Grants could, for instance, support efforts to build protocells or other entities suitable for studying far-from-equilibrium processes or other processes important to life but which are too complex to study within natural cells. For grants that seek to build entities that demonstrate life-like behaviors, investigators will propose a set of life-like behaviors whose implementation in a given platform is both achievable and provides significant insight into living systems. Example behaviors include replication, metabolism, evolution, environmental sensing and information-processing that leads to adaptive behavior or cooperative community behavior. Achievable life-like behaviors will be platform-dependent, and grants will seek to stimulate the development of platforms that eventually produce bio-inspired entities leveraging hierarchical design and self-assembly principles to achieve structure and function.
Sample research questions in Building Life include:
- Can abiotic matter systems be developed that leverage information stored in submicron building blocks to self-assemble, replicate, metabolize, heal, or adapt?
- Can we build nanoscale molecular machines capable of complex motions and functions that compare to those exhibited by the molecular machines of life?
- How does one build a macroscopic structure using hierarchical design principles and submicron building blocks?
- Can synthetic cell communities achieve complex functions cooperatively through local cell-cell interactions?
- Can we build a live synthetic cell?
Projects in this focus area attempt to identify the key physical principles that govern living systems broadly conceived by identifying the principles governing biological organisms. The program is open to supporting both reductionistic and top-down efforts. Reductionistic approaches seek to determine the detailed, often nanoscale, mechanisms by which organisms realize their essential functions. Here the program will favor supporting underappreciated approaches for unraveling the mechanisms of biology such as biomechanics, fluid dynamics, and thermodynamics. The program will also support top-down efforts to identify the emergent phenomena exhibited by living systems. Here the goal is to develop comparatively simple models that provide explanatory and predictive power at the level of the emergent phenomena, without resort to more fine-grained processes or mechanisms.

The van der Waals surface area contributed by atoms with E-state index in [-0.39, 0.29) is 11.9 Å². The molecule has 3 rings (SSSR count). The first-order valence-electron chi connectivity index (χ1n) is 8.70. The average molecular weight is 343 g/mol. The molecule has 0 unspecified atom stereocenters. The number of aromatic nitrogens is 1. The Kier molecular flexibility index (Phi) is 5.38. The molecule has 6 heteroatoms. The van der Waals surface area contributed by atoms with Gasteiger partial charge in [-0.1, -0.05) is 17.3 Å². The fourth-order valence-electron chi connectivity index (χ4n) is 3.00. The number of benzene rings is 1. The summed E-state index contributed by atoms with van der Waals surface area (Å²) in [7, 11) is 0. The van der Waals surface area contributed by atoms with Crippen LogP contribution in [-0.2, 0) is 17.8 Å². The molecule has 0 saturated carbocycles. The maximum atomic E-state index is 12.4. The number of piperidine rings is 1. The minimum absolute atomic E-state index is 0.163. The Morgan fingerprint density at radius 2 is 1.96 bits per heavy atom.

For both approaches, the ultimate goal is to uncover the key organizing principles and mechanisms that must be implemented in any platform to achieve a living system. We expect that working towards this goal will lead to the discovery of new physics, particularly new emergent physics exhibited by the class of complex systems within which organisms reside as distinctive, far-from-equilibrium physical systems.
Sample research questions in Principles of Life include:
- Does nonequilibrium physics contribute to the development of structure across scales in biology?
- Can we understand and control how simple molecules evolve under environmental pressure to more complex functional molecules?
- Can scale-invariant physics be identified in living systems?
- Can we gain a comprehensive, quantitative understanding of how cells use entropy to maintain themselves as stable entities far from equilibrium?
- Are state-dependent laws needed to describe life?
Projects in this focus area attempt to sharpen our understanding of the distinctive signatures associated with living systems by identifying such signatures, quantifying these signatures, and exploring the physical principles and mechanisms underlying these signatures.
Projects that propose to identify signatures will develop platforms or methods aimed at reliably detecting the presence of life. Relevant efforts could, for instance, include research to determine signatures of life on other planets. Projects that propose to quantify signatures will work to develop quantitative metrics that could be used to distinguish living from nonliving systems, or to develop predictive models that quantitatively describe signatures of life. Projects that propose to examine the principles and mechanisms underlying signatures will explore models to describe these signatures with an eye towards making connections between order-generating processes in inanimate matter and the ordered structures and processes found in organisms.
Sample research questions in Signs of Life include:
- Can evolutionary adaptation be understood as a special case of a more general principle describing how complex systems evolve in response to environmental change?
- Are there quantitative metrics that can be used to distinguish living from nonliving systems?
- Are there atmospheric signatures of life?
- What are the physical principles underlying various life-like behaviors of organisms?